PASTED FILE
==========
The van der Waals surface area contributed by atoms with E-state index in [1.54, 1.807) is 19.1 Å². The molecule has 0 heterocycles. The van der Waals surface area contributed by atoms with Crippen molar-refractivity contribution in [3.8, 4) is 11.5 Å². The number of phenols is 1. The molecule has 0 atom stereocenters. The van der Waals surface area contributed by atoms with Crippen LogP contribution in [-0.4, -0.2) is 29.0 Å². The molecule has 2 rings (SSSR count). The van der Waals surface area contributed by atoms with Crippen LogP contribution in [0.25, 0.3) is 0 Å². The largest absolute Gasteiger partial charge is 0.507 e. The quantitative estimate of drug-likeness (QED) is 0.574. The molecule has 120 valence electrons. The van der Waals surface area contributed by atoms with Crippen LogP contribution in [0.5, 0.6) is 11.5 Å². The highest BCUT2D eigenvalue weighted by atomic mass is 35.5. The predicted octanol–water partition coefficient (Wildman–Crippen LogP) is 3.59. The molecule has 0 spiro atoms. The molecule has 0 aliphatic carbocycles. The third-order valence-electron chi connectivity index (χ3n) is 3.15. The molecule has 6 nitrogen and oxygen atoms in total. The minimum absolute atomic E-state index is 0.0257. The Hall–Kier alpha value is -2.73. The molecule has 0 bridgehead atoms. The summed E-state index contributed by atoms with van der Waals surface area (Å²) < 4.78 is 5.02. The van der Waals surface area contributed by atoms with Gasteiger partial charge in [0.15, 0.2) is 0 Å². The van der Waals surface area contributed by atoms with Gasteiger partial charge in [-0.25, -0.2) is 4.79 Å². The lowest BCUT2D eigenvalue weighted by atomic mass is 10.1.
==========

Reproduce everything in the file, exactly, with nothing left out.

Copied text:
The van der Waals surface area contributed by atoms with E-state index in [1.54, 1.807) is 19.1 Å². The molecule has 0 heterocycles. The van der Waals surface area contributed by atoms with Crippen molar-refractivity contribution in [3.8, 4) is 11.5 Å². The number of phenols is 1. The molecule has 0 atom stereocenters. The van der Waals surface area contributed by atoms with Crippen LogP contribution in [-0.4, -0.2) is 29.0 Å². The molecule has 2 rings (SSSR count). The van der Waals surface area contributed by atoms with Crippen LogP contribution in [0.25, 0.3) is 0 Å². The largest absolute Gasteiger partial charge is 0.507 e. The quantitative estimate of drug-likeness (QED) is 0.574. The molecule has 120 valence electrons. The van der Waals surface area contributed by atoms with Crippen LogP contribution in [0.5, 0.6) is 11.5 Å². The highest BCUT2D eigenvalue weighted by atomic mass is 35.5. The predicted octanol–water partition coefficient (Wildman–Crippen LogP) is 3.59. The molecule has 0 spiro atoms. The molecule has 0 aliphatic carbocycles. The third-order valence-electron chi connectivity index (χ3n) is 3.15. The molecule has 6 nitrogen and oxygen atoms in total. The minimum absolute atomic E-state index is 0.0257. The Hall–Kier alpha value is -2.73. The molecule has 0 bridgehead atoms. The summed E-state index contributed by atoms with van der Waals surface area (Å²) < 4.78 is 5.02. The van der Waals surface area contributed by atoms with Gasteiger partial charge in [0.15, 0.2) is 0 Å². The van der Waals surface area contributed by atoms with Gasteiger partial charge in [-0.25, -0.2) is 4.79 Å². The lowest BCUT2D eigenvalue weighted by atomic mass is 10.1.